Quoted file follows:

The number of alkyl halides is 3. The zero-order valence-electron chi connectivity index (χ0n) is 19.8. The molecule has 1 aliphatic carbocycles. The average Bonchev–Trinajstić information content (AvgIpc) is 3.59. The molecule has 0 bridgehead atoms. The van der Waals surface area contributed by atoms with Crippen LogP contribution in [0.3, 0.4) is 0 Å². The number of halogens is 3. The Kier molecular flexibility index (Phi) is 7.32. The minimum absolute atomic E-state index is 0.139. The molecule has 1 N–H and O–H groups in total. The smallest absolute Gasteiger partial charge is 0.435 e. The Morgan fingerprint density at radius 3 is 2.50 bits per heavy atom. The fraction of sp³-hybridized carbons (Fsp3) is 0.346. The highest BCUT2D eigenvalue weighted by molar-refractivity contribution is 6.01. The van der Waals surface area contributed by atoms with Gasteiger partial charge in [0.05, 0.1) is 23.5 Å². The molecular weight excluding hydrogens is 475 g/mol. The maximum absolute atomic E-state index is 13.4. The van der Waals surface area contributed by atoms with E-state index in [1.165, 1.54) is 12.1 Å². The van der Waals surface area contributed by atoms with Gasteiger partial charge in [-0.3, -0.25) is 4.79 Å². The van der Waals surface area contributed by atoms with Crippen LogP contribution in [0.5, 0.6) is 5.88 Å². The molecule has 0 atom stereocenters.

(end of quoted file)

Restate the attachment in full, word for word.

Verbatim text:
The number of alkyl halides is 3. The zero-order valence-electron chi connectivity index (χ0n) is 19.8. The molecule has 1 aliphatic carbocycles. The average Bonchev–Trinajstić information content (AvgIpc) is 3.59. The molecule has 0 bridgehead atoms. The van der Waals surface area contributed by atoms with Crippen LogP contribution in [0.3, 0.4) is 0 Å². The number of halogens is 3. The Kier molecular flexibility index (Phi) is 7.32. The minimum absolute atomic E-state index is 0.139. The molecule has 1 N–H and O–H groups in total. The smallest absolute Gasteiger partial charge is 0.435 e. The Morgan fingerprint density at radius 3 is 2.50 bits per heavy atom. The fraction of sp³-hybridized carbons (Fsp3) is 0.346. The highest BCUT2D eigenvalue weighted by molar-refractivity contribution is 6.01. The van der Waals surface area contributed by atoms with Gasteiger partial charge in [0.05, 0.1) is 23.5 Å². The molecular weight excluding hydrogens is 475 g/mol. The maximum absolute atomic E-state index is 13.4. The van der Waals surface area contributed by atoms with E-state index in [1.165, 1.54) is 12.1 Å². The van der Waals surface area contributed by atoms with Gasteiger partial charge in [-0.3, -0.25) is 4.79 Å². The van der Waals surface area contributed by atoms with Crippen LogP contribution in [0.5, 0.6) is 5.88 Å². The molecule has 0 atom stereocenters.